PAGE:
Project Yugoslavia involves 100 participants of various ages, histories and backgrounds from the region of the former Yugoslavia. Instead of posing specific questions, every participant was given a card with information about an object from the Museum’s collection containing the object’s description, date or period when it was made, and its origin. Through this method we aimed to translate the Museum’s collection of material traces of the past (collection of artifacts) to the form of living comments, ideas, and thoughts for the future.
Project realized by Kiosk – platform for contemporary art, in cooperation with the Museum of Yugoslavia, Belgrade
View Project Yugoslaviaon https://www.muzej-jugoslavije.org/en/projekat-jugoslavija/
Is the Yugoslav past already musealized, historicized and stored in the archives? Is it inscribed in historical essays, debates, artifacts of various collections, in memories? Do we understand it from the perspective of a linear timeline, as a completed period that is behind us, or as a cultural category that is “all around us, equally ahead and behind us” as suggested by philosopher Boris Buden. Can that past offer us any explanation about the present moment? Can it help us to understand the crisis which exists in the world today? For example, the constant messages about the European Union being on the verge of collapse since it is daily facing disruptions and challenges. Can we use the example of the multinational, multi-confessional state that disintegrated almost thirty years ago as a starting point in rethinking the alternatives for this present moment in which we live? This project starts from the assumption that the past is not a set of dead facts and completed events, exploring the potential of different ideas that had constituted the concept of Yugoslavia in the contemporary period as well as in the future.
With the main aim being to step back from the word history and to explore the contemporary relevance of these ideas – upon which Yugoslavia built its statehood – this project involves a large number of people of various age, history and background from the region of the former Yugoslavia. Through short video interviews conducted with 100 participants, we recorded their thoughts on the concepts we find to be highly important when thinking about the Yugoslav state, such as non-alignment, cooperation, freedom of movement, solidarity, modernity, progress, state, statesman, hero, self-governance, women’s rights, community, past, future, economy, work, leisure time, family, heritage, etc. Instead of proposing the specific question, every participant was given a card with information about an object from the Museum’s collection, containing the object’s description, date or period when it was made, and its origin. This information, rather than the objects themselves, initiated reflection on a particular topic and opened the possibility for reflecting its relevance in the contemporary context. Through this method we aimed to translate the Museum’s collection of material traces of the past (collection of artifacts) in the form of a live comments, current thoughts, ideas and potentials for the future.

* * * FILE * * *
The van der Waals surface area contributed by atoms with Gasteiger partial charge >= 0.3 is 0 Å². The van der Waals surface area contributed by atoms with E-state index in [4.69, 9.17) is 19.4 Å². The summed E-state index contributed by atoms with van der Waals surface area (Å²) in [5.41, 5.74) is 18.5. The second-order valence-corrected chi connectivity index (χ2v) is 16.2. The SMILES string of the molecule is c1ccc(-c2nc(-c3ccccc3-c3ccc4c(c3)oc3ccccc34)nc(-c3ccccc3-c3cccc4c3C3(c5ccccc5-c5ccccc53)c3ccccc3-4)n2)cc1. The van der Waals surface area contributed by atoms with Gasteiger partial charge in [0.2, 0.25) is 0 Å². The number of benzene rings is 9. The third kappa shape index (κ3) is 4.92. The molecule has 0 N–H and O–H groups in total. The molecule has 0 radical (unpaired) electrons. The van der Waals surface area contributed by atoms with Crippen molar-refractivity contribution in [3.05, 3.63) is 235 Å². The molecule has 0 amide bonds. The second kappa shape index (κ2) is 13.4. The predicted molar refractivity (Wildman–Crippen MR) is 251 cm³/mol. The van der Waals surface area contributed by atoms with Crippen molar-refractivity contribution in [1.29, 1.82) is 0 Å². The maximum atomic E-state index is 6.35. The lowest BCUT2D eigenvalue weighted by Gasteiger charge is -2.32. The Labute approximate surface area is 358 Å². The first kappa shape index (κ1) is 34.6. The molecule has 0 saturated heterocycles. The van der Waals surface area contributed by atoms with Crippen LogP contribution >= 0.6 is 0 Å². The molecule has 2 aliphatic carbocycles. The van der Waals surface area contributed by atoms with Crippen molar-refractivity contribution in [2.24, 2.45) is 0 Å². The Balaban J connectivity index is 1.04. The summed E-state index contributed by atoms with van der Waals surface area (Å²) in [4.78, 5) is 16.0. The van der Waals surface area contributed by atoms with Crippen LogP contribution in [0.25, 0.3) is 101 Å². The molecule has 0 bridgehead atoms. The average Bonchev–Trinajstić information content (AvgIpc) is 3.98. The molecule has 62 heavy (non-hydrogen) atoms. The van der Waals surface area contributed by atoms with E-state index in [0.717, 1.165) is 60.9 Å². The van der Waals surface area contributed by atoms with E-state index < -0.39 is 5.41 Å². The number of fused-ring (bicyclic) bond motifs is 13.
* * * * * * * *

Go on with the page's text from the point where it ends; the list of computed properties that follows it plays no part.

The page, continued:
Bypassing the physical character of the object, we tried to redirect the thinking about the heritage of the Yugoslav state from the nostalgic vision of the past, and put the accent on reflecting about the region, Europe and the world today that seem to be in the permanent state of the crisis and conflict, filled with inequality and the lack of tolerance.
Project Yugoslavia is created through collaboration of the Museum of Yugoslavia and Kiosk platform for contemporary art within the working process on the Museum’s permanent display, which is multi-perspective and trans-disciplinary.
Project is supported by Balkan Trust for Democracy and Ministry of Culture and Information of the Republic of Serbia.
Project Yugoslavia is realized with the help and support from many friends, organizations and institutions: Anamarija Batista, Erol Billibani, Iskra Geshoska, Nataša Govedarica, Alenka Gregorič, Mia David, Stevan Dimitrijević, Varja Đukić, Nataša Zavolovšek, Arlind Kirajtani, Dren Maliqi, Duško Miljanić, Mladen Miljanović, Mićo Parežanin, Borka Pavićević, Katarina Pejović, Lazar Pejović, Venita Popović, Dragan Protić, Tatjana Rajić, Marijana Rimanić, Vjera Ruljić, Ares Shporta, Elma Hasimbegović, Ana Hofman, Teodor Celakoski, Nataša Škaričić, DokuFest (Prizren), Expeditio (Kotor), Karver (Podgorica), Kontrapunkt (Skoplje), MAMA (Zagreb), City Gallery (Ljubljana), Historical Museum of Bosnia and Herzegovina (Sarajevo).
Camera, editing: Ana Adamović
Video postproduction: Vladan Obradović
Postproduction and sound design: Dejan Čeko and Srđan Bajski
Translation: Goran Kričković, Verica Krstić, Katarina Pejović, Nora Bezera
Web support: Dušan Jevtić, Museum of Yugoslavia
The project is realized with professional support of the director of the Museum of Yugoslavia Neda Knežević and curators: Ana Panić, Ivan Manojlović, Katarina Živanović, Aleksandra Momčilović Jovanović, Jovana Nedeljković, Veselinka Kastratović Ristić.